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Have PHP start a background thread/process

P: n/a
Hi All,

I am working on a mailing list program for a client, and I am wondering
what tbe hest way to deal with script timeouts is. I realize that I
could use set_time_limit() to increase the script timeout, but that
doesn't handle situations where 1) safe mode is on, or 2) Apache's
timeout is exceeded. These mailings go out to between 5000 and 10000
email addresses, so timeouts are a concern.

It seems to me that the best thing to do would be to fire off a separate
process, perhaps a PHP script that runs directly via the php executable
(a command line script, rather than a .php file that is executed through
Apache).

Is there a way to trigger a process that will then run on its own? The
PHP script running in the browser could then send a message saying
"delivery started" or something, and the separate PHP script that has
been fired would handle the actually delivery. It would run outside of
Apache, and can record success/failure in a database.

Running PHP4.3.9 on RHEL (but I would like a solution that is not tied
to a particular version of PHP or Linux, if possible).

Thoughts?

Sincerely,
-Josh
Jul 17 '05 #1
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5 Replies


P: n/a
Hi,

I've done a similar solution (in perl though). Have the browser script
update a database/text/config file.

Have a scheduler (cron on unix, at on windows) execute the script that
will do the background work only after checking the value updated by the
browser script and have it clear it after finishing the job.

I had it every 3 hours and used a text file, depends on tipe of job and
you can have it run up to every minute.

Hope to have helped ;-)
Jul 17 '05 #2

P: n/a
Joshua Beall wrote:
Hi All,

I am working on a mailing list program for a client, and I am wondering
what tbe hest way to deal with script timeouts is. I realize that I
could use set_time_limit() to increase the script timeout, but that
doesn't handle situations where 1) safe mode is on, or 2) Apache's
timeout is exceeded. These mailings go out to between 5000 and 10000
email addresses, so timeouts are a concern.
A way to manage the timeout could be to generate a small output say after each
100 mails sent (echo ".";), this would keep the page alive for the apache
server. But, no I don't think this is the best option this time.

It seems to me that the best thing to do would be to fire off a separate
process, perhaps a PHP script that runs directly via the php executable
(a command line script, rather than a .php file that is executed through
Apache).

Is there a way to trigger a process that will then run on its own? The
PHP script running in the browser could then send a message saying
"delivery started" or something, and the separate PHP script that has
been fired would handle the actually delivery. It would run outside of
Apache, and can record success/failure in a database.

Running PHP4.3.9 on RHEL (but I would like a solution that is not tied
to a particular version of PHP or Linux, if possible).


You could try something like system('php script.php &');
Not sure if that will work in the same way in php as it does in shell.

//Aho
Jul 17 '05 #3

P: n/a
Joshua Beall wrote:

Is there a way to trigger a process that will then run on its own? The
PHP script running in the browser could then send a message saying
"delivery started" or something, and the separate PHP script that has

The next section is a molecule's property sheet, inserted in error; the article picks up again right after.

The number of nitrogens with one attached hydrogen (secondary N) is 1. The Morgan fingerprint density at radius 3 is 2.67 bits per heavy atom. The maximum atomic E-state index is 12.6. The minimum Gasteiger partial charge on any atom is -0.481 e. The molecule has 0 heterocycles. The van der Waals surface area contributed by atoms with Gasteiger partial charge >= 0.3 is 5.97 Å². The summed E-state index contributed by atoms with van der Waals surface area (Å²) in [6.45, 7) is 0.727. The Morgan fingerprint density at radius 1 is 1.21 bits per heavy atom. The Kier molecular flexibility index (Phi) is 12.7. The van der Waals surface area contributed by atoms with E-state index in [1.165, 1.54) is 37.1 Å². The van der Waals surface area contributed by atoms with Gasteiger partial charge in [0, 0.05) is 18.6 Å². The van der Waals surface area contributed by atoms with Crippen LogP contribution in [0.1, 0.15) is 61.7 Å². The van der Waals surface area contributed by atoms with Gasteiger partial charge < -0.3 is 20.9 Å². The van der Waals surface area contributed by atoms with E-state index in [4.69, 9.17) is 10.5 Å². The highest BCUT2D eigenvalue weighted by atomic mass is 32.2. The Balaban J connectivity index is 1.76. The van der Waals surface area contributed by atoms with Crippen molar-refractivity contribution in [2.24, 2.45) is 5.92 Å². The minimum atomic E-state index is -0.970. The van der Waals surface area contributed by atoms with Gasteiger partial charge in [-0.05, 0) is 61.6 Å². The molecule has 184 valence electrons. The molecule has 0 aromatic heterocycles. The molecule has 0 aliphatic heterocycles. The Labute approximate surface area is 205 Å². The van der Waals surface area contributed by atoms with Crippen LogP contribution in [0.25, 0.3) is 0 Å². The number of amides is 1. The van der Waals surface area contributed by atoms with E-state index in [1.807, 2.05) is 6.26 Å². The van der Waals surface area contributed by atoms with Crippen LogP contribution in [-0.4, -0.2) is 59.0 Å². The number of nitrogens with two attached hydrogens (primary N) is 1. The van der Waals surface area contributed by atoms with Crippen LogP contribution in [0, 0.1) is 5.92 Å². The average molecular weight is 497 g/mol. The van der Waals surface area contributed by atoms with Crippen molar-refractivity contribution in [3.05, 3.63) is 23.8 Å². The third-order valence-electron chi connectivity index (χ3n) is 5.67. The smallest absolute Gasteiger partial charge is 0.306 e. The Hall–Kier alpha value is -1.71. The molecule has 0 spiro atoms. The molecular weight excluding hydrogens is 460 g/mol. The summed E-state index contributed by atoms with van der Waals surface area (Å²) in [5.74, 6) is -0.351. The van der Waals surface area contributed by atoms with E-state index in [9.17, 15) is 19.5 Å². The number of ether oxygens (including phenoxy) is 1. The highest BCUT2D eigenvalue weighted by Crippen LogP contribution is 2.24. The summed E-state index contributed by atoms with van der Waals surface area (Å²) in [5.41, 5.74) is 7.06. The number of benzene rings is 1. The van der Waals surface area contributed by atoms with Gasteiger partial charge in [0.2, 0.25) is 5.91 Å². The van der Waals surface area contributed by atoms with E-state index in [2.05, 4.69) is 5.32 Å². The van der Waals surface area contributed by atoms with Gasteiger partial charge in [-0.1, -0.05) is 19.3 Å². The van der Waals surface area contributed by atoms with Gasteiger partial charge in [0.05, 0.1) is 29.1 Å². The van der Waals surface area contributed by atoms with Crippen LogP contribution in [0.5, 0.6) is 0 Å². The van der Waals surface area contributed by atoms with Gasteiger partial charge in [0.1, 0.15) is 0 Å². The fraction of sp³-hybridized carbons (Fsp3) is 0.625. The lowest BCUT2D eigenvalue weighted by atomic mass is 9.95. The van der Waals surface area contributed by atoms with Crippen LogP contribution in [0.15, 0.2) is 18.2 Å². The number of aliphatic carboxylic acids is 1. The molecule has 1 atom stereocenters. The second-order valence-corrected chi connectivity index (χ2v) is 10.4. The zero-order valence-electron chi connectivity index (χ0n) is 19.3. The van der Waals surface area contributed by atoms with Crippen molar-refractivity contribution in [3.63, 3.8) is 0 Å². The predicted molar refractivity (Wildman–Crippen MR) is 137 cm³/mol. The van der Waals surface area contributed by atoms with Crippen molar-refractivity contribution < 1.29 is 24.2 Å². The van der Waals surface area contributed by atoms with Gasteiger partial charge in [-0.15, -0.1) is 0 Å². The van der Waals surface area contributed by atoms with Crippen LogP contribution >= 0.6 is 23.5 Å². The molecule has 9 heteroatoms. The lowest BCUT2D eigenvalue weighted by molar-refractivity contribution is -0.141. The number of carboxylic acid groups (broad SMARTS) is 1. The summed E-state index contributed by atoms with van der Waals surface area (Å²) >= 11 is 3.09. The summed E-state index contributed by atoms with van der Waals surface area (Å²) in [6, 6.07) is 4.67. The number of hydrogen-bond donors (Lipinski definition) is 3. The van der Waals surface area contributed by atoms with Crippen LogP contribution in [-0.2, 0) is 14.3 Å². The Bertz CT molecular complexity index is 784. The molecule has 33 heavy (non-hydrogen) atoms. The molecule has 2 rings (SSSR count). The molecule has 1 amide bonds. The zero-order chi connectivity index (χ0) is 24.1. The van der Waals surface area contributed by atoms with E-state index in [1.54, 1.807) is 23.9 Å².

been fired would handle the actually delivery. It would run outside of
Apache, and can record success/failure in a database.

Running PHP4.3.9 on RHEL (but I would like a solution that is not tied
to a particular version of PHP or Linux, if possible).


The only solutions I know of are:

1) run a daemon process to control the background process and initiate it
from your PHP (rather complicated)

2) start a process which forks and resets it's process group. (afaik
impossible using PHP only)

3) `at now 'php -q background.php'`

HTH

C.
Jul 17 '05 #4

P: n/a
J.O. Aho wrote:
You could try something like system('php script.php &');
Not sure if that will work in the same way in php as it does in shell.


It works exactly the same way; although both processes run concurrently, the
parent process will wait for the child to terminate. See post in
alt.comp.lang.php

C.
Jul 17 '05 #5

P: n/a
DH
Joshua Beall wrote:
Hi All,

I am working on a mailing list program for a client, and I am wondering
what tbe hest way to deal with script timeouts is. I realize that I
could use set_time_limit() to increase the script timeout, but that
doesn't handle situations where 1) safe mode is on, or 2) Apache's
timeout is exceeded. These mailings go out to between 5000 and 10000
email addresses, so timeouts are a concern.

It seems to me that the best thing to do would be to fire off a separate
process, perhaps a PHP script that runs directly via the php executable
(a command line script, rather than a .php file that is executed through
Apache).

Is there a way to trigger a process that will then run on its own? The
PHP script running in the browser could then send a message saying
"delivery started" or something, and the separate PHP script that has
been fired would handle the actually delivery. It would run outside of
Apache, and can record success/failure in a database.

Running PHP4.3.9 on RHEL (but I would like a solution that is not tied
to a particular version of PHP or Linux, if possible).

Thoughts?

Sincerely,
-Josh

Possibly a cron job running a PHP script that writes and subsequently
reads its own a log file ... containing the settings for the next SQL
query's start row and limit.

http://www.phpfreaks.com/tutorials/28/0.php
Jul 17 '05 #6

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